It wasn’t the first time I found myself sitting in a room full of frowning petrotechnical leaders. And these weren’t just stakeholders; they were also the engineers and technical experts in leadership roles out in the business that wielded enough influence to kill (or at least ignore) my team’s project. My team in this case was a group of engineers and earth scientists on assignment to a central support organization which was undertaking an effort to develop and implement a technical framework. The intent of the framework was to establish, publish, and train Reservoir Engineers and Earth Scientists on a consistent set of baseline expectations for how the technical work to mature reserves would be done in business units across the global enterprise. These frowning business leaders, petrotechnical experts in their own right, were not completely receptive to moving to a more standardized global approach. Because my team was mostly comprised of technical practitioners who had themselves been on previous assignment to business units, they were surprised at the resistance they encountered from the business-based leaders. Because I’ve been a change implementation consultant for nearly 20 years, I wasn’t.

Over the following weeks, our team conducted a series of engagement sessions and surfaced the reasons for the leaders’ resistance: (1) they were concerned that the guidance would be too prescriptive, and they felt they needed autonomy to respond to their local needs, (2) they were concerned that “the people in headquarters” were too remote to provide adequate technical guidance on their work, and (3) they were concerned that the work required would put too much load on their already thinly stretched technical workforce.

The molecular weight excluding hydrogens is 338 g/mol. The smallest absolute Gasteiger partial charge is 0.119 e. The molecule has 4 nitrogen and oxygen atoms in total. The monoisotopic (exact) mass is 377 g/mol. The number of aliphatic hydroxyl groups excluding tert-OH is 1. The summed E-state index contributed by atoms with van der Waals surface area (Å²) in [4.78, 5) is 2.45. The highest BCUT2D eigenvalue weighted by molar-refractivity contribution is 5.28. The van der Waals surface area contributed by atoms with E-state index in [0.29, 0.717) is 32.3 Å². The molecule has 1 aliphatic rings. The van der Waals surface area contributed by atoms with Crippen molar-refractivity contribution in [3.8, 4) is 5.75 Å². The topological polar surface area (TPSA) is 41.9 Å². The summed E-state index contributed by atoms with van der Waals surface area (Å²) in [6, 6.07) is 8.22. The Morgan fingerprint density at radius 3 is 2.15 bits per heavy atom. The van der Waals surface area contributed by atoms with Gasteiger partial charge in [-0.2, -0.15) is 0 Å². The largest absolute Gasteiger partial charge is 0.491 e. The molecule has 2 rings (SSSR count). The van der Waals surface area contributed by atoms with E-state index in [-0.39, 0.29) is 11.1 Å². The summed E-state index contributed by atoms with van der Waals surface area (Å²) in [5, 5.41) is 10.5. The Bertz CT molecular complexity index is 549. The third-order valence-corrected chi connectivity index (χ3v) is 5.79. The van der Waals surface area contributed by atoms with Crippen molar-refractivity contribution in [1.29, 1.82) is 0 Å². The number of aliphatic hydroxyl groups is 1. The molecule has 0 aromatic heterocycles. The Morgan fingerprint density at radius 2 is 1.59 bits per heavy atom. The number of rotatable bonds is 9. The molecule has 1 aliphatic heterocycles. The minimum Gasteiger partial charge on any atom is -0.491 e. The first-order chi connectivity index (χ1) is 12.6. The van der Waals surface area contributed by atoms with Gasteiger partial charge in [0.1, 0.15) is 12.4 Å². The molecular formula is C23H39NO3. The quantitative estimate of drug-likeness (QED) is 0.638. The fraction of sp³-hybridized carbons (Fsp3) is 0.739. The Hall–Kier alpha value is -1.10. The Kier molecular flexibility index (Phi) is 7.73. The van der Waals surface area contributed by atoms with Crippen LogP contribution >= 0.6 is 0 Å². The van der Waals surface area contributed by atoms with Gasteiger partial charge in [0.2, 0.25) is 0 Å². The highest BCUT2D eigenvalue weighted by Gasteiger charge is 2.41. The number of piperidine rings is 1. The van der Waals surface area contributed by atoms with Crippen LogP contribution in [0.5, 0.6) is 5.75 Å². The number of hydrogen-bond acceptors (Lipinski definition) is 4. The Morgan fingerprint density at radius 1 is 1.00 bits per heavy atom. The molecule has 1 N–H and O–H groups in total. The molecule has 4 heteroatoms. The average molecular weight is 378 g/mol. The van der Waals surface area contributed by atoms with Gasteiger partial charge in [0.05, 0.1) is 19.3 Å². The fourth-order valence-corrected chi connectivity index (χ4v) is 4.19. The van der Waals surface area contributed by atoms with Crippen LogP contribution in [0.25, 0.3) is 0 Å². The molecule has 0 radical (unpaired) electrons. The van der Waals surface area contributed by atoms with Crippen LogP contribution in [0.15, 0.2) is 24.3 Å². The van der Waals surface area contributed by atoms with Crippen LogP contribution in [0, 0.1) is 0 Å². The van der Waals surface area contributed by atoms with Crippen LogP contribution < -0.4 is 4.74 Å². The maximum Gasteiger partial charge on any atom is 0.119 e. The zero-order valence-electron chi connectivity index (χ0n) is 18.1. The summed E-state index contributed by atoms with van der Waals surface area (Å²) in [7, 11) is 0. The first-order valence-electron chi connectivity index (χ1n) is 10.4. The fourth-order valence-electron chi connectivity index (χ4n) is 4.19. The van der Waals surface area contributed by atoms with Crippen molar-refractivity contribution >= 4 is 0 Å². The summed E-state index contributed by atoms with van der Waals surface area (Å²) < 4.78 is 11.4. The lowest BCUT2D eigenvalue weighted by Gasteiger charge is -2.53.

Besides giving these leaders an opportunity to vent their concerns, we also used these engagement sessions to beef up our engagement and communications plans to make sure we visibly addressed those concerns. We made the decision to add the necessary time to allow a few of the leaders’ business-based technical designees to review and sanction the framework expectations. And throughout, we kept the leaders in the loop for how we were adjusting the framework to respond to their feedback. Even though we couldn’t always make them happy or incorporate all of their requests, they understood our reasons for our team’s decisions; that understanding made all the difference. Over time, the resistance subsided, and the same group of leaders supported us in planning and executing the framework rollout within their respective business units.